The Kibale forest is home to over 40 groups of Chimpanzees and we were lucky enough to spend the morning tracking one of these groups under the guidance of an experienced local Chimp tracker. We trekked through the dense forest on narrow elephant-trails, and in the process saw the beautiful Tambourine Dove and heard the African Emerald Cuckoo. After some time, we encountered a small number of Chimpanzees, feeding high up in a fig tree. We observed their antics for a while, then six more Chimps turned up walking straight past us! They walked in single file on the ground through the dense undergrowth and then rapidly climbed the surrounding trees to join the others in the large fig tree. We learned about the fascinating social structure, hierarchy, politics and mating behaviour of the Chimpanzees as told by our tracker before returning back to the lodge for a well-earned lunch. The afternoon was spent birding a nearby rural area consisting of a mixture of small rural plots, grassy fields, remnant forests and streams, through which a birdwatching trail had been constructed. This area was indeed very rich in birds and we quickly notched up over 30 species! It was also here where Bellbird’s Peter Waanders saw his 4000th lifer, the unassuming but uncommon Lesser Honeyguide. High-fives all around and then it was time to return to the Primate Lodge for dinner, capping off yet another day full of amazing experiences!
Kibale NP protects over 8000 square km of hill forests, with a pleasantly mild climate. Birding on foot from the main road through the park proved an enjoyable and productive way to spend the morning hours. Over 30 species were seen including such gems as Dusky Tit, Purple-banded Sunbird, Cassin’s Flycatcher, Violet-backed Starling, Little Greenbul, Western Nictator, Chestnut Wattle-eye, Speckled Tinkerbird and many others. Lunch was had at an establishment surrounded by bird-rich gardens in the tea plantations that covered the hills outside the park, where White-winged Saw-wing and Bronzy Sunbird provided great views, among others. We spent the afternoon driving to Queen Elizabeth NP, in the far south-west of the country. Upon arriving at our lodge (perched atop a ridge overlooking the park) we birded the grounds and nearby areas on foot. We found the equator here, and interesting bird species such as Arrow-marked Babbler, Yellow-throated Longclaw, Crowned Hornbill, Scarlet-chested Sunbird and Pin-tailed Wydah. Dinner was had from the verandah of the lodge while watching the sun set over the lakes an plains of the African savannah.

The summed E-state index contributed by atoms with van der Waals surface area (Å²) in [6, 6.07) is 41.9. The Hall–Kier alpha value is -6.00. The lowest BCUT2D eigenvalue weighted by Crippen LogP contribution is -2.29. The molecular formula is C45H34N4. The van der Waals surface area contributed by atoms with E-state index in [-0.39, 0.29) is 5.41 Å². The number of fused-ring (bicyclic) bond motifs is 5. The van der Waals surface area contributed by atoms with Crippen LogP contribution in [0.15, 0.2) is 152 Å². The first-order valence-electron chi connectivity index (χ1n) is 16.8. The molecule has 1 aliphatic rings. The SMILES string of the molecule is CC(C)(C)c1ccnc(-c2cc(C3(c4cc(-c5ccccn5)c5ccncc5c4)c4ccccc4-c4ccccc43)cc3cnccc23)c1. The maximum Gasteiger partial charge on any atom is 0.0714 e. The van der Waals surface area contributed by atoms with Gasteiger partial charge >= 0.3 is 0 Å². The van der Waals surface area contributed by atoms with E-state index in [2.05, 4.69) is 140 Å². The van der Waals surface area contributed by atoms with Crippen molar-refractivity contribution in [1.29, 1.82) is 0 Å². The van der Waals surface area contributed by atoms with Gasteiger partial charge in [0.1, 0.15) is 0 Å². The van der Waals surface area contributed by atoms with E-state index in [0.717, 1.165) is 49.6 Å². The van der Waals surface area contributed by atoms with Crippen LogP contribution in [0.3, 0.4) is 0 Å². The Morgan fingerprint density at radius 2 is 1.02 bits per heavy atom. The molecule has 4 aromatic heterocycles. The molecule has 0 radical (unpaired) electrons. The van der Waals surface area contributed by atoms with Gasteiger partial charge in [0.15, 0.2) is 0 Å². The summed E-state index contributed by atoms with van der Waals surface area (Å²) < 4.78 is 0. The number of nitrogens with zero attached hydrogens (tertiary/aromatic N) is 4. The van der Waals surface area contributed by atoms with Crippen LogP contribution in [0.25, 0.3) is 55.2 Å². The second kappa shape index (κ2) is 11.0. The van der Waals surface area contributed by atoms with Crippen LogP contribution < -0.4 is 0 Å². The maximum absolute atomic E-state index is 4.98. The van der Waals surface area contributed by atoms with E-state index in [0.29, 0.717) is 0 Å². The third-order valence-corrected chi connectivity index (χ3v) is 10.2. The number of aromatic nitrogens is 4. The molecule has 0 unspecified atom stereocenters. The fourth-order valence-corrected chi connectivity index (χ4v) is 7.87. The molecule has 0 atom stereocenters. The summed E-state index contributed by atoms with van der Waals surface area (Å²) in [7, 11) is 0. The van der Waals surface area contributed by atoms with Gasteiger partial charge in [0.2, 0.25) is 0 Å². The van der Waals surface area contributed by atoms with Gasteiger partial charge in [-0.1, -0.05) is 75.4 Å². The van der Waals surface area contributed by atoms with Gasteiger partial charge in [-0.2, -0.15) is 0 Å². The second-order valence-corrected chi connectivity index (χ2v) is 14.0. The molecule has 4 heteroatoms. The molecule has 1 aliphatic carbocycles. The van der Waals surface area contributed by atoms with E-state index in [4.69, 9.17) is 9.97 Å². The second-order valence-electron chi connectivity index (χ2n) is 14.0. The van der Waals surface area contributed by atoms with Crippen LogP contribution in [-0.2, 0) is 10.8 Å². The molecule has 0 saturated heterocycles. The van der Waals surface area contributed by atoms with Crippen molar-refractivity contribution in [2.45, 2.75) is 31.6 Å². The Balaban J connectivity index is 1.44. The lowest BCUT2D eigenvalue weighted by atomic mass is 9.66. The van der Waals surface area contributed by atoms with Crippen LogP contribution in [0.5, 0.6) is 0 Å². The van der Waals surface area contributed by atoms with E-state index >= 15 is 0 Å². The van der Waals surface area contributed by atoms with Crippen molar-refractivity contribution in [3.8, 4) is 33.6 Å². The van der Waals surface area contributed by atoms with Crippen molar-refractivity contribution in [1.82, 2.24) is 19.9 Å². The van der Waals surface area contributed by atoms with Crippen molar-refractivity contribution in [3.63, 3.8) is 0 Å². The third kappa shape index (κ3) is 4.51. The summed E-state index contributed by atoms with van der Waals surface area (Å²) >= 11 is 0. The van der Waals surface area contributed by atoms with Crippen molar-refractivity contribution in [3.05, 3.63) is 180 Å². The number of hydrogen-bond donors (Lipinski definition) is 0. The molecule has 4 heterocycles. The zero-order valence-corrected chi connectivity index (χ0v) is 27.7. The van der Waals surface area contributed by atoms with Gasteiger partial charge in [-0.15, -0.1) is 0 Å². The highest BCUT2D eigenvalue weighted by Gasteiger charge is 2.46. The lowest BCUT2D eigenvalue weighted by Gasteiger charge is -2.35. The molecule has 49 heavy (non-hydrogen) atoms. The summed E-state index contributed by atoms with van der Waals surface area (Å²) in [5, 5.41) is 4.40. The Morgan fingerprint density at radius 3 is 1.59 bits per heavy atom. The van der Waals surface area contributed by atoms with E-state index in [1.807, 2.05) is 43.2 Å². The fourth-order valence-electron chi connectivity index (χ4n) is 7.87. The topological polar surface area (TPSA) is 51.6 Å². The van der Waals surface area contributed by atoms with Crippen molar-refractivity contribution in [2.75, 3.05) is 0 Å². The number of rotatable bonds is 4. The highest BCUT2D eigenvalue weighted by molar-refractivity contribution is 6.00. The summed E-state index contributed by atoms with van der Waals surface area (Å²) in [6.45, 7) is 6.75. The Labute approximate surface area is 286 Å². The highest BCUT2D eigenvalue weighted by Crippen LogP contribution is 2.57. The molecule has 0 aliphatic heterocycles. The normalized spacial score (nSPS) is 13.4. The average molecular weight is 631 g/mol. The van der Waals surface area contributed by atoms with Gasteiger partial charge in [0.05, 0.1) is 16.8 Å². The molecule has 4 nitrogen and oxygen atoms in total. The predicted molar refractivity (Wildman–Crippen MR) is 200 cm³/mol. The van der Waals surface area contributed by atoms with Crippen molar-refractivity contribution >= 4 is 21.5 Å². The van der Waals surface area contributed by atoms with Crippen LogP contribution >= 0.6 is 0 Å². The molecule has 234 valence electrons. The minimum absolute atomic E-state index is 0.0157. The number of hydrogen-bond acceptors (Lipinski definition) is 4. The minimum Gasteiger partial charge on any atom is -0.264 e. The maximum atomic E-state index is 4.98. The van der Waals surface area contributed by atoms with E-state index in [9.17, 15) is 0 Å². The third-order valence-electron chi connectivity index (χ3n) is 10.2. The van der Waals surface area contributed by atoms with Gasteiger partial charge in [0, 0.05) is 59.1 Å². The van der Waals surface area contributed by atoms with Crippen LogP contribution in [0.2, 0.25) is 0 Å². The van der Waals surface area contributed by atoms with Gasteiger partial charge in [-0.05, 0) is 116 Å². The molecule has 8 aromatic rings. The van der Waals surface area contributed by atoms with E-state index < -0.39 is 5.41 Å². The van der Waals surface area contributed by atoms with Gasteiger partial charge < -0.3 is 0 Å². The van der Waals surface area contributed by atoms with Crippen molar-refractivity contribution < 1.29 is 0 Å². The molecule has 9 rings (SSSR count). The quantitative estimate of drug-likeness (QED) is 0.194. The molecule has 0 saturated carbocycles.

We spent the entire day in Queen Elizabeth NP which straddles the equator. As a light fog rose over the savannah and made way for a beautiful morning, we explored the plains with scattered Euphorbia trees. Wildlife was prolific and included Waterbuck, Bushbuck, Kob, Spotted Hyena, Warthog and African Elephant. Flocks of Yellow Wagtails, residents of the northern hemisphere who spend the northern winter months here, were interspersed with various species of local Larks and Pipits. There were many raptors, including White-backed and Palmnut Vultures, Grey Kestrel, African Fish Eagle and the Long-crested Eagle with its weird ‘hair-do’. Lunch was had on a hill in between Lake Edward and Lake George, which lie in the Rift Valley. The lakes are connected by a natural waterway, the Kazinga channel, and during the afternoon we explored this area by boat. An amazing variety of wildlife awaited us: 8 African Elephants (2 of them bathing), dozens of Hippopotami, herds of African Water Buffalo and a few lurking Nile Crocodiles. Birdlife was equally impressive: small muddy islands were literally covered in birds, with African Skimmer and Great Cormorant making up the large numbers, while hundreds if not thousands of Barn Swallows were hawking over the surface of the water. They too spend the northern winter here, as does the Willow Warbler, of which we saw one, singing its cute little song. There were flocks of pelicans: both Pink-backed and Great White Pelican, while Hamerkops were abundant. Two Black Crakes, many shorebirds including the migratory Little Stint and Three-banded Plover, a Saddle-billed Stork and dozens of Water Thick-knees were just a few of the many other species present here. At the end of the day we returned to our very comfortable lodge where dinner was enjoyed on the verandah, while a Spotted Eagle-owl was watching over us from atop one of the cottages!
We left Queen Elizabeth NP early for the drive to our next destination, Bwindi Imprenetable Forest NP. Birding along the way proved very productive, with highlights being good sightings of Papyrus Gonolek, White-winged and Grey-capped Warbler, Black-lored Babbler, Double-toothed Barbet and more. Upon arrival at the park, we birded the entrance track, which proved to be extremely bird-rich. Small flocks of birds and individuals were foraging in the lush trees – it seemed like every minute another new bird would appear and this resulted in a list of 51 species for the afternoon! Highlights included African Wood-owl, Pink-footed Puffback, African Paradise-flycatcher, Dusky Blue Flycather, 7 species of Greenbul, 5 species of Sunbird, Red-headed Malimbe, Golden-breasted Bunting…. and more!